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which would nevertheless constitute a failure to exercise due diligence within the meaning of Article III rule 1, for example, negligent workmanship by independent ship repairers.

When does the obligation arise?

33.7 Unlike the owner’s obligation with regard to class, the express obligation of seaworthiness under clause 1 probably applies only from the commencement of loading.5 Any obligation of seaworthiness before that time must therefore be implied, and the question whether any implied obligation of seaworthiness arises on the approach voyage is considered in . This aspect of clause 1 must also be considered in conjunction with Article III rule 1 of the Hague Rules, which obliges the carrier to exercise due diligence “before and at the beginning of the voyage” to make the ship seaworthy. In Maxine Footwear v. Canadian Government Merchant Marine,6 this phrase was held to comprise the period “from at least the beginning of loading until the vessel starts on her voyage”, and there is something to be said for the view that it ought to begin when notice of readiness is tendered. The precise duration of the period when due diligence must be exercised may be important, as the Maxine Footwear case shows, because outside that period the owner is entitled to rely upon exceptions which are inconsistent with due diligence, such as negligence in the management of the ship. 33.8 The obligation under the Rules to exercise due diligence ends when the ship sails from the loading port, although it may revive if other loading ports are visited.7 There is no obligation under clause 1 or the Rules to exercise due diligence after that time. However, seaworthiness means seaworthiness for the voyage as a whole, and the due diligence must be directed to that end. Moreover, certain aspects of unseaworthiness (or, more particularly, uncargoworthiness) will themselves involve a breach of Article III rule 2 of the Rules unless proper steps are taken to remedy them.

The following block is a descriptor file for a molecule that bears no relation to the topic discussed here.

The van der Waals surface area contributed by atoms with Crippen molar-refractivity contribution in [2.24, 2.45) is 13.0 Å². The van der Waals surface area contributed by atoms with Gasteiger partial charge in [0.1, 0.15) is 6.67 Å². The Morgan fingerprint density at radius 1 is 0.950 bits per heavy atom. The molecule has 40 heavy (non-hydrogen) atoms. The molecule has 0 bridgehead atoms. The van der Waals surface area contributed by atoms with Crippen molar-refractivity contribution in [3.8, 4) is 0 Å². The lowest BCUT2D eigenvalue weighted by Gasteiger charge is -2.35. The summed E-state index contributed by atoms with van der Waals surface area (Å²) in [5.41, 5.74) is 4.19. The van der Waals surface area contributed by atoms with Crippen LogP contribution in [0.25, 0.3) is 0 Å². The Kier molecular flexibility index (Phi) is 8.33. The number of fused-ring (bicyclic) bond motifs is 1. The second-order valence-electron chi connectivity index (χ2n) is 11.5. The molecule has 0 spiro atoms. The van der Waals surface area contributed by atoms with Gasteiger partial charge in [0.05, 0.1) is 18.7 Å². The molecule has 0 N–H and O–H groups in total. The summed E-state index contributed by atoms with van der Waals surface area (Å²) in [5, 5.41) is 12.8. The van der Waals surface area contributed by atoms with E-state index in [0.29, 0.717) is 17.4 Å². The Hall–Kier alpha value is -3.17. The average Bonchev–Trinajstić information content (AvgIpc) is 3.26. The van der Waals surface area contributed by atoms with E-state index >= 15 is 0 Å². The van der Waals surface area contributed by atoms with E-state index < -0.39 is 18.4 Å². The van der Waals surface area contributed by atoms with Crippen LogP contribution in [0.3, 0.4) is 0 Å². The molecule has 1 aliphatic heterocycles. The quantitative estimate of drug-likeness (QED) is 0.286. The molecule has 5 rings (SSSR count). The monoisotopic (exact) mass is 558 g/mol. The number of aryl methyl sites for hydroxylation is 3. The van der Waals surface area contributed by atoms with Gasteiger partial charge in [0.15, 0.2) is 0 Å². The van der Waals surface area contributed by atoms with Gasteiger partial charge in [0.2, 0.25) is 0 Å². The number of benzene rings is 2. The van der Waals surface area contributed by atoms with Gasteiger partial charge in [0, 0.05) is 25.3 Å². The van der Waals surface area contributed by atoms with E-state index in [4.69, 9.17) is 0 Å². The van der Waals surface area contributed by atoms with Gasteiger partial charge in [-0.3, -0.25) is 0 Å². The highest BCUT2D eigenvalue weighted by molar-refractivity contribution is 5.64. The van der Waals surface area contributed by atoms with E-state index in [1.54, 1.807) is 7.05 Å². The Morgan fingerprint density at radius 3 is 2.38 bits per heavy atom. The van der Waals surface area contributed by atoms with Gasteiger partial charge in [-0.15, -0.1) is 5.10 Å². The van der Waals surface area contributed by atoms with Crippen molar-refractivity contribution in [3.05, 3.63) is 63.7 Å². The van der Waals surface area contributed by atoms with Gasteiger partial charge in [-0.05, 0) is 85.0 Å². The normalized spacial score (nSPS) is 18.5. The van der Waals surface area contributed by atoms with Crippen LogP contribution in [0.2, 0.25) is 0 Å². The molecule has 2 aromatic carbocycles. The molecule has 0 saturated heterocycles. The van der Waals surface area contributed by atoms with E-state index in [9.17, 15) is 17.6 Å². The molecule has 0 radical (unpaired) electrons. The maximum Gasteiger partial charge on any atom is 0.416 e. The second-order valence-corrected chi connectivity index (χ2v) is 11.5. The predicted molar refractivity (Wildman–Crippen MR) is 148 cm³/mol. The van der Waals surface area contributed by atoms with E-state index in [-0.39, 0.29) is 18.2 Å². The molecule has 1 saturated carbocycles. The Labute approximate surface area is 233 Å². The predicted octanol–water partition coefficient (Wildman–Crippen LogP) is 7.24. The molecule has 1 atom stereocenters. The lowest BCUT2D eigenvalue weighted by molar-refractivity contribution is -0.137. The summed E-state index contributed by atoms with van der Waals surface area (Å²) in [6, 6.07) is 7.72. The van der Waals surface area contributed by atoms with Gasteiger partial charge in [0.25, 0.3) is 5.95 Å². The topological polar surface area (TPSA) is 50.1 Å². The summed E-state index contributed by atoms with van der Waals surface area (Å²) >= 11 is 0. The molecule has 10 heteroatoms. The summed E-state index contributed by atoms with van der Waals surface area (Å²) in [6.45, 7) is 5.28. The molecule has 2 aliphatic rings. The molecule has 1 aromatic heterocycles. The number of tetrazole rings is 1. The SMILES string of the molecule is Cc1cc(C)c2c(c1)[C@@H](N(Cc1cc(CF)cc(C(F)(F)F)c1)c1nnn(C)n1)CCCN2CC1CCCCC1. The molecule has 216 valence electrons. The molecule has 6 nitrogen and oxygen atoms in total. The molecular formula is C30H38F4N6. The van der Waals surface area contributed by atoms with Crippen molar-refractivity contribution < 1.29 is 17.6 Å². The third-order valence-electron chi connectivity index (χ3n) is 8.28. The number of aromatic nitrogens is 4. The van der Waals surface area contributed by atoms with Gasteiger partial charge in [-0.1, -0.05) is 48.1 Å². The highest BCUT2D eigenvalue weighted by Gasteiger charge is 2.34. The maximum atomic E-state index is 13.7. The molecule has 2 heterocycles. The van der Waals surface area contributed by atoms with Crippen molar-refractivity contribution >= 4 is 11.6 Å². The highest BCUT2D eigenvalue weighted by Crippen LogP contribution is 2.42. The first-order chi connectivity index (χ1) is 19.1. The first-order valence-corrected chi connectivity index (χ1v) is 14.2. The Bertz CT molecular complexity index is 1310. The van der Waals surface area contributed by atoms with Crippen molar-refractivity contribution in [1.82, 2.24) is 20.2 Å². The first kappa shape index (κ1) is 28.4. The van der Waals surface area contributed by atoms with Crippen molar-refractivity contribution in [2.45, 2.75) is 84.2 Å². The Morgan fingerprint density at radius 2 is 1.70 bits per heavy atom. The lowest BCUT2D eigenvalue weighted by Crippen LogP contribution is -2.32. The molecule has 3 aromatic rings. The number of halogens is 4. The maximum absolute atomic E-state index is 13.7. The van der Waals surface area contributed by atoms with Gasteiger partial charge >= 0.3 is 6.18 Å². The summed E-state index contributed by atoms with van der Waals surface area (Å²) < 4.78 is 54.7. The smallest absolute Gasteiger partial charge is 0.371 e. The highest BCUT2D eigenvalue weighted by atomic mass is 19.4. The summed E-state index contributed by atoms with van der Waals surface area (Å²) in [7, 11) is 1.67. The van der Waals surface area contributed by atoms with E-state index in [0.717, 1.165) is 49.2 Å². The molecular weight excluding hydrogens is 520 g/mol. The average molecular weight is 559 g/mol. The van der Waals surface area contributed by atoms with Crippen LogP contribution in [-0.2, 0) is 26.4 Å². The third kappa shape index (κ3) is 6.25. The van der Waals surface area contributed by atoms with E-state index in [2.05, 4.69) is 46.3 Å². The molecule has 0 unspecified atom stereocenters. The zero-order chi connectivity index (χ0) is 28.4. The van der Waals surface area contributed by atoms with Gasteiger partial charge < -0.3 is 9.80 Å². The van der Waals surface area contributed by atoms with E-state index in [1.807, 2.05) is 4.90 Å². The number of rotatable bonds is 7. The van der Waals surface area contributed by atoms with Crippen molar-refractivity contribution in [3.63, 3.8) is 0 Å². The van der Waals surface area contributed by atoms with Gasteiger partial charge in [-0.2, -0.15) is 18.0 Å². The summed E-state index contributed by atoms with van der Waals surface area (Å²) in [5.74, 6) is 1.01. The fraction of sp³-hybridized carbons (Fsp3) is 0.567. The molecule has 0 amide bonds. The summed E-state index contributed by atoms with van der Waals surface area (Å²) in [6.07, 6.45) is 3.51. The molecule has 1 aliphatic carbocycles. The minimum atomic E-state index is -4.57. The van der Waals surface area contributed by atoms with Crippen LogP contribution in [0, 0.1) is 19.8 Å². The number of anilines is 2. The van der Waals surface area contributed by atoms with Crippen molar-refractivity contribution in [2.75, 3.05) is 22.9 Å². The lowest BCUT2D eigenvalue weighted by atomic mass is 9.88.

2. Proceeding to the loading port

33.9 When an “expected ready” date is inserted, as contemplated by Part IA, the ship must commence the voyage to the loading port in time to arrive and be ready to load, in the absence of unforeseeable circumstances, by the expected ready date.8 The ship must also arrive by the cancelling date or the owner risks the cancellation of the voyage.

“with all convenient dispatch”